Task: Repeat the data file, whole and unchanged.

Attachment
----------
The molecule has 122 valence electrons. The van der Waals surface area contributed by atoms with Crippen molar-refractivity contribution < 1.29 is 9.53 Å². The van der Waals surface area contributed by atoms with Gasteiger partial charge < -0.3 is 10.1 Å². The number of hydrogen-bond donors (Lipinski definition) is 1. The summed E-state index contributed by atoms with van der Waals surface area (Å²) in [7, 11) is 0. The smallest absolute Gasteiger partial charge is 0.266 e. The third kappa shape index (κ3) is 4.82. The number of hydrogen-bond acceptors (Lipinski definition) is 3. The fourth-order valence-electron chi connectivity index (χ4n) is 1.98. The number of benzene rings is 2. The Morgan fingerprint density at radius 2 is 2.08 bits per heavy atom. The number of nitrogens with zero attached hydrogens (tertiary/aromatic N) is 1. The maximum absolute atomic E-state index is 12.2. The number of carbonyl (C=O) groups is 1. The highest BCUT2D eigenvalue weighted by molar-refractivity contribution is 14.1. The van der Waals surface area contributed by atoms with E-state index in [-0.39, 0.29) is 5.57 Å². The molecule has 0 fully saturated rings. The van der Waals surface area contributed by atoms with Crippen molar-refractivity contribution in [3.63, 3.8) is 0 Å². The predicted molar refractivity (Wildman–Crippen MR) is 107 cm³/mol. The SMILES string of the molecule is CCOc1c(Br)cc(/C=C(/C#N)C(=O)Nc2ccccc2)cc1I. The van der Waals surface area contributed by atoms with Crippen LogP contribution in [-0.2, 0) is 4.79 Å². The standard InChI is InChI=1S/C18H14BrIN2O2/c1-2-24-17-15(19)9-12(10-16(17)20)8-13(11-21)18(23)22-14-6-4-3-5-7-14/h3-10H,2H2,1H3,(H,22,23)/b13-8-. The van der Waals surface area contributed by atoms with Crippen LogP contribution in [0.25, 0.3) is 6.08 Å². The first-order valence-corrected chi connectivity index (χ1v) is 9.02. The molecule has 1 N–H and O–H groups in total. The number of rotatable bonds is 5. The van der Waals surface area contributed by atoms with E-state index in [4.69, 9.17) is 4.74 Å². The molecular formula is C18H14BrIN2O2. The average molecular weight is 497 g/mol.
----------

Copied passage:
The molecule has 122 valence electrons. The van der Waals surface area contributed by atoms with Crippen molar-refractivity contribution < 1.29 is 9.53 Å². The van der Waals surface area contributed by atoms with Gasteiger partial charge < -0.3 is 10.1 Å². The number of hydrogen-bond donors (Lipinski definition) is 1. The summed E-state index contributed by atoms with van der Waals surface area (Å²) in [7, 11) is 0. The smallest absolute Gasteiger partial charge is 0.266 e. The third kappa shape index (κ3) is 4.82. The number of hydrogen-bond acceptors (Lipinski definition) is 3. The fourth-order valence-electron chi connectivity index (χ4n) is 1.98. The number of benzene rings is 2. The Morgan fingerprint density at radius 2 is 2.08 bits per heavy atom. The number of nitrogens with zero attached hydrogens (tertiary/aromatic N) is 1. The maximum absolute atomic E-state index is 12.2. The number of carbonyl (C=O) groups is 1. The highest BCUT2D eigenvalue weighted by molar-refractivity contribution is 14.1. The van der Waals surface area contributed by atoms with E-state index in [-0.39, 0.29) is 5.57 Å². The molecule has 0 fully saturated rings. The van der Waals surface area contributed by atoms with Crippen molar-refractivity contribution in [3.63, 3.8) is 0 Å². The predicted molar refractivity (Wildman–Crippen MR) is 107 cm³/mol. The SMILES string of the molecule is CCOc1c(Br)cc(/C=C(/C#N)C(=O)Nc2ccccc2)cc1I. The van der Waals surface area contributed by atoms with Crippen LogP contribution in [-0.2, 0) is 4.79 Å². The standard InChI is InChI=1S/C18H14BrIN2O2/c1-2-24-17-15(19)9-12(10-16(17)20)8-13(11-21)18(23)22-14-6-4-3-5-7-14/h3-10H,2H2,1H3,(H,22,23)/b13-8-. The van der Waals surface area contributed by atoms with Crippen LogP contribution in [0.25, 0.3) is 6.08 Å². The first-order valence-corrected chi connectivity index (χ1v) is 9.02. The molecule has 1 N–H and O–H groups in total. The number of rotatable bonds is 5. The van der Waals surface area contributed by atoms with E-state index in [4.69, 9.17) is 4.74 Å². The molecular formula is C18H14BrIN2O2. The average molecular weight is 497 g/mol.